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Humanitarian Watch

How a rapid response helped to avert famine in Somalia last year

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Concern Worlwide — In our ‘thought leadership’ series, Concern’s Humanitarian and Resilience Senior Policy Officer, Alexander Carnwath, and Resilience Programme Manager in Somalia, Dustin Caniglia examine the effectiveness of early warning systems and rapid response in helping to avert famine in Somalia last year and their continued importance in 2018.

Fears for the worst

When Somalia was cited as one of four countries on the brink of famine in early 2017, it brought on a grim sense of déjà vu. Between 2010 and 2012, a combination of drought and conflict led to a devastating famine, in which an estimated 260,000 people lost their lives. Five years on, there were fears that a similar situation was unfolding all over again.

A year later however, and the picture is not as bleak as had been feared. The humanitarian response, with aid targeted at some of the worst affected areas, has so far succeeded in staving off widespread famine. The situation remains severe and, following four consecutive poor rainy seasons, there is a huge and ongoing demand for humanitarian assistance with an estimated 6.2 million people in need. But the predictions that were made at the start of the year of a disaster on the scale of the last famine have not yet materialised.

Early Warning System: Identifying the signs

This is thanks in part to a more rapid reaction by the humanitarian community than in 2012, and Concern has been one of the agencies focusing particularly on ensuring a timely response.

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Early Warning Early Action (EWEA) – identifying and responding more quickly to the signs of coming crisis – is a central part of the DFID-funded Building Resilient Communities in Somalia (BRCiS) programme which Concern is implementing together with Norwegian Refugee Council, International Rescue Committee (IRC), Save the Children and CESVI. It systematically monitors conditions in its programme areas and includes a mechanism to trigger a rapid localised response when signs of a potential crisis emerge.

Rapid response
Most of Somalia depends on two annual rainy seasons for agriculture and livestock production, and when, as early as June 2016, there were signs that the April to June Gu rains were not performing well, BRCiS began responding with cash transfers of $30 per month to 803 of the poorest households in Gedo.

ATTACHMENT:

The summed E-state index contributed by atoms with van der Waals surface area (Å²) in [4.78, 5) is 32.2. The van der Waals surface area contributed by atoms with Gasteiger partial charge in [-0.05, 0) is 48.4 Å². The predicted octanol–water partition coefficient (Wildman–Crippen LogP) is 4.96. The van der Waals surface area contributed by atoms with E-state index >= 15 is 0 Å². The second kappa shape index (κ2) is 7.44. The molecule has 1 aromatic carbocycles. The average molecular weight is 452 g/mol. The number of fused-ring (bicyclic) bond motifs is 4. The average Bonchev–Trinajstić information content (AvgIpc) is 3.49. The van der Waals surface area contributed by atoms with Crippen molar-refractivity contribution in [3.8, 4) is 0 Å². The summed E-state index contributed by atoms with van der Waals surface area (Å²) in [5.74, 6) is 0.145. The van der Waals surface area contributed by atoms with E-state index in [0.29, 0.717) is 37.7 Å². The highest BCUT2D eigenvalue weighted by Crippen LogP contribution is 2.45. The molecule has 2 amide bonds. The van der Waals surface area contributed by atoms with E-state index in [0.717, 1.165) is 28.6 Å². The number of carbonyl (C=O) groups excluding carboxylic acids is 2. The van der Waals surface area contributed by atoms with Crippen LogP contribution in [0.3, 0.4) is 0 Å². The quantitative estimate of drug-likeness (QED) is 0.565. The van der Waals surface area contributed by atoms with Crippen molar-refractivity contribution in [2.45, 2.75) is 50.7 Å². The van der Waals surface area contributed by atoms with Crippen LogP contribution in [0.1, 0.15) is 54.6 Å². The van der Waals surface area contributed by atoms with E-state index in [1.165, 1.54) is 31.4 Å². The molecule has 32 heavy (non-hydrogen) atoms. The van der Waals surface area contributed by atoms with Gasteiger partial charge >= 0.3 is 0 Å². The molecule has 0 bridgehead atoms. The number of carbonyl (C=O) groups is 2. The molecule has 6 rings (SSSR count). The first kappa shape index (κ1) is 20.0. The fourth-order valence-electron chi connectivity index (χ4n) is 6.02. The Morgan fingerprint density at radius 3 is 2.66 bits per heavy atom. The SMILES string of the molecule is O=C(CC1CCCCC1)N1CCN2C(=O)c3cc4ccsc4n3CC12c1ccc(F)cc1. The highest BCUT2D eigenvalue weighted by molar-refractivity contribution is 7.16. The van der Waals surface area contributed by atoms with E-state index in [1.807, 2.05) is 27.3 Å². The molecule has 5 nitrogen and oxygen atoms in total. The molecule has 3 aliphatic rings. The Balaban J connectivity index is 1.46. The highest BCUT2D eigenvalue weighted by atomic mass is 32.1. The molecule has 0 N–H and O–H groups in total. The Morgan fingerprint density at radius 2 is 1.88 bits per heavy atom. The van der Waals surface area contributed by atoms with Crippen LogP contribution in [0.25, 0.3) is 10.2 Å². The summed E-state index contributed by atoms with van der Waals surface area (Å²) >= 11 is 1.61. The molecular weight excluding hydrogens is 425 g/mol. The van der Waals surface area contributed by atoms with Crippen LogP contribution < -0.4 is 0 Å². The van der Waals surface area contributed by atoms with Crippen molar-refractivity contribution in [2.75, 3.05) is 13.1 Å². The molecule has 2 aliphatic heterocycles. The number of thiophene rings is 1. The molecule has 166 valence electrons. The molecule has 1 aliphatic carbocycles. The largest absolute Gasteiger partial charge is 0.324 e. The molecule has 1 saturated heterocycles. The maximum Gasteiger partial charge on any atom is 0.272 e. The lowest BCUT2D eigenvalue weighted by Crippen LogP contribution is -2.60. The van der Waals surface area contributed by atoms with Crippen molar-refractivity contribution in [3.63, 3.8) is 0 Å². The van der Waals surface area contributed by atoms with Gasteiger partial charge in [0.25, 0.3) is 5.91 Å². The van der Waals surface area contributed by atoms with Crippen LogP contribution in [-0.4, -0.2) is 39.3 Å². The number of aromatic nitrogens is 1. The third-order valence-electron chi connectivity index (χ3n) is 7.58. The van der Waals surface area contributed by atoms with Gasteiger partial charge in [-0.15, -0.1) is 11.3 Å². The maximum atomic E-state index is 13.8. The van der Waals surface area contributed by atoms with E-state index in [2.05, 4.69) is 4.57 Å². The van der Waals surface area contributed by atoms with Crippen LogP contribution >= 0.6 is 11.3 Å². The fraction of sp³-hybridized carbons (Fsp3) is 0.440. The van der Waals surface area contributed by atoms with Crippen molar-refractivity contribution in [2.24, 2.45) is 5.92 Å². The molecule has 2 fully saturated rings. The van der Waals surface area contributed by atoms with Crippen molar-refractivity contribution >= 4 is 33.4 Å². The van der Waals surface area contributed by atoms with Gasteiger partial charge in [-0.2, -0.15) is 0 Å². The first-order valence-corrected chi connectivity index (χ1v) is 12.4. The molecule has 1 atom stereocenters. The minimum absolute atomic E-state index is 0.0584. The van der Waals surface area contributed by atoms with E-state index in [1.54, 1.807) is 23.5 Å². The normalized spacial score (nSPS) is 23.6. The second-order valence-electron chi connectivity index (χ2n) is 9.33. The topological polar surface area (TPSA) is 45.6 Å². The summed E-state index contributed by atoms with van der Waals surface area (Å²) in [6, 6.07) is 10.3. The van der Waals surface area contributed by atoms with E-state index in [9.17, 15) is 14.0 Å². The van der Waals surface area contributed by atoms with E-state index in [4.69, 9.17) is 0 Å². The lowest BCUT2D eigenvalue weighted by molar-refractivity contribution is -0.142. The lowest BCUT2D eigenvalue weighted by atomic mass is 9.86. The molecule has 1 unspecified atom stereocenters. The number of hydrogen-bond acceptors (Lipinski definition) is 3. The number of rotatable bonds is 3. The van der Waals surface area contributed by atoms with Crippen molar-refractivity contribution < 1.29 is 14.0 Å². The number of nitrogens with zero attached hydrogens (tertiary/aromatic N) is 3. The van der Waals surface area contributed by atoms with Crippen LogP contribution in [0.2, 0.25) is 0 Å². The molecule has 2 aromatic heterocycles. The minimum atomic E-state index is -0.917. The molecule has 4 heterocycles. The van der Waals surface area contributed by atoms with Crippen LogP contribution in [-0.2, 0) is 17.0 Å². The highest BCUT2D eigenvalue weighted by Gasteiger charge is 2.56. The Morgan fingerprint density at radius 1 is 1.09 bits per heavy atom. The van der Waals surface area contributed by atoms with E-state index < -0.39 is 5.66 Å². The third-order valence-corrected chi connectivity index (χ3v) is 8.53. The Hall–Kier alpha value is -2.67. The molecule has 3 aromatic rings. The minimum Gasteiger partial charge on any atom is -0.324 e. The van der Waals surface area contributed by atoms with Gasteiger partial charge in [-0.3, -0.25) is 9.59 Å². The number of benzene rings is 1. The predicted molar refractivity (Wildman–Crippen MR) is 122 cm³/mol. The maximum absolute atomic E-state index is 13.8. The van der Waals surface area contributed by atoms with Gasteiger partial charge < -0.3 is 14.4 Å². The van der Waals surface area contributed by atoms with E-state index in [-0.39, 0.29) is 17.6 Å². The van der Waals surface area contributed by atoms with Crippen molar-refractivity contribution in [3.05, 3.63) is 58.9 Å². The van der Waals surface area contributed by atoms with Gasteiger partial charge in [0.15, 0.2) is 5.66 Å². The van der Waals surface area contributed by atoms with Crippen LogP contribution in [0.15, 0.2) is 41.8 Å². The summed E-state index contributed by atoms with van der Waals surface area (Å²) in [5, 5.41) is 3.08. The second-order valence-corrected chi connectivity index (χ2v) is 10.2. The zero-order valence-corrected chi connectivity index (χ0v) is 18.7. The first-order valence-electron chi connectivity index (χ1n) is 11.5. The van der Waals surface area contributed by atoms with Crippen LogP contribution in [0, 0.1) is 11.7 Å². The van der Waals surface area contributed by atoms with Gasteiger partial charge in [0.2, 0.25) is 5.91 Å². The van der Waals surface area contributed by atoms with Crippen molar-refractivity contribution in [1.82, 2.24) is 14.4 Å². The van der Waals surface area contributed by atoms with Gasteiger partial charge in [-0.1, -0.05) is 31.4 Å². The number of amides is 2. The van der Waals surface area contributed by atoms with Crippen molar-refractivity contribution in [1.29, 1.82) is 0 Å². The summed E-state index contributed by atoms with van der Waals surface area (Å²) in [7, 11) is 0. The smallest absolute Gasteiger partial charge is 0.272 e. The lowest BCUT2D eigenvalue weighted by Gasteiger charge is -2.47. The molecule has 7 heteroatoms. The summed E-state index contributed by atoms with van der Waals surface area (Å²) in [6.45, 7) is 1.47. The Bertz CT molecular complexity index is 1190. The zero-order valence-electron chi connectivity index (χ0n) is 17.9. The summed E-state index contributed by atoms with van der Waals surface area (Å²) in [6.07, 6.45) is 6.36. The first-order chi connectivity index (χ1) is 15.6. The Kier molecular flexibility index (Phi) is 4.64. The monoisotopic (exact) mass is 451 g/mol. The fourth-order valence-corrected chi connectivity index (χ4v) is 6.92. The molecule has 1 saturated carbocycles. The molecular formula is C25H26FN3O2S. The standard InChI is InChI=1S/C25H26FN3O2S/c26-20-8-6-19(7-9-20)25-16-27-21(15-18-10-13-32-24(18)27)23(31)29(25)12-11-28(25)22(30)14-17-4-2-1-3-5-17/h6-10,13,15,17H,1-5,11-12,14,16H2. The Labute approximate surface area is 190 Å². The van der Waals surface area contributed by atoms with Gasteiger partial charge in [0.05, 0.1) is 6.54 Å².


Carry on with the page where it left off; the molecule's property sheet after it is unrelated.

In November, as the subsequent Deyr rains appeared to be failing and the probability of disaster had therefore increased, Concern increased the amount to $50 per month and doubled the number of recipient households to 1606, now including the poorest 20 percent of households.

By January 2017, with the failure of the rains confirmed, Concern was able to increase the cash transfers to $60 per month with newly accessed emergency funds from DFID and ECHO. Despite the crisis, markets continued to function and food remained available for purchase, minimising displacement to urban centres.

Increased resilience

Our approach to EWEA meant that by the time the Food Security and Nutrition Analysis Unit (FSNAU) – the leading source of food security and nutrition surveillance in Somalia – indicated the possibility of famine in Somalia for the first time in a report published on 16 January, 2017 Concern’s BRCiS Programme staff had already been responding to that possibility in half of its target communities for seven months.

Ongoing discussions with the BRCiS target communities and observations by Concern field staff, suggest that as a result of this early action, the villages in which BRCiS operates are faring considerably better than might have been expected. While over 900,000 households have been displaced across the country since November 2016, none of the BRCiS villages have experienced significant numbers of people leaving due to the drought. In fact, even though BRCiS communities were originally targeted as the most vulnerable in their respective areas, most have since become hosts to displaced people from nearby and previously “better off” villages.